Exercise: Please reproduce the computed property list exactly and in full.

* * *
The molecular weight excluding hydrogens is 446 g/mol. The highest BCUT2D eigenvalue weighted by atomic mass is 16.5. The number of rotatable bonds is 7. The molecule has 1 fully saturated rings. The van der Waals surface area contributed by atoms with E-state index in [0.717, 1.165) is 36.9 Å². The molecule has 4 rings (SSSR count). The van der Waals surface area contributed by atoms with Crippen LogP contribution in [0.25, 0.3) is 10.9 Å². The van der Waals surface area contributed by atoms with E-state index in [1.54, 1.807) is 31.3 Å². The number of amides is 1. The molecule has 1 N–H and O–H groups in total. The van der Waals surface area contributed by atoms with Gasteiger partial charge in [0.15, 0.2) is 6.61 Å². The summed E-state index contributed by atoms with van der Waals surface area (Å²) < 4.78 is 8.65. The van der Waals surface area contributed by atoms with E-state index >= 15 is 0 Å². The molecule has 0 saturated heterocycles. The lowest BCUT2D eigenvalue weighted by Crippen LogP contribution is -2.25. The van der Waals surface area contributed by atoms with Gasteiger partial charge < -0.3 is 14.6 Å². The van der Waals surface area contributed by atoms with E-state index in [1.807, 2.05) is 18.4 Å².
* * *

The molecular weight excluding hydrogens is 446 g/mol. The highest BCUT2D eigenvalue weighted by atomic mass is 16.5. The number of rotatable bonds is 7. The molecule has 1 fully saturated rings. The van der Waals surface area contributed by atoms with E-state index in [0.717, 1.165) is 36.9 Å². The molecule has 4 rings (SSSR count). The van der Waals surface area contributed by atoms with Crippen LogP contribution in [0.25, 0.3) is 10.9 Å². The van der Waals surface area contributed by atoms with E-state index in [1.54, 1.807) is 31.3 Å². The number of amides is 1. The molecule has 1 N–H and O–H groups in total. The van der Waals surface area contributed by atoms with Gasteiger partial charge in [0.15, 0.2) is 6.61 Å². The summed E-state index contributed by atoms with van der Waals surface area (Å²) < 4.78 is 8.65. The van der Waals surface area contributed by atoms with E-state index >= 15 is 0 Å². The molecule has 0 saturated heterocycles. The lowest BCUT2D eigenvalue weighted by Crippen LogP contribution is -2.25. The van der Waals surface area contributed by atoms with Gasteiger partial charge < -0.3 is 14.6 Å². The van der Waals surface area contributed by atoms with E-state index in [1.807, 2.05) is 18.4 Å².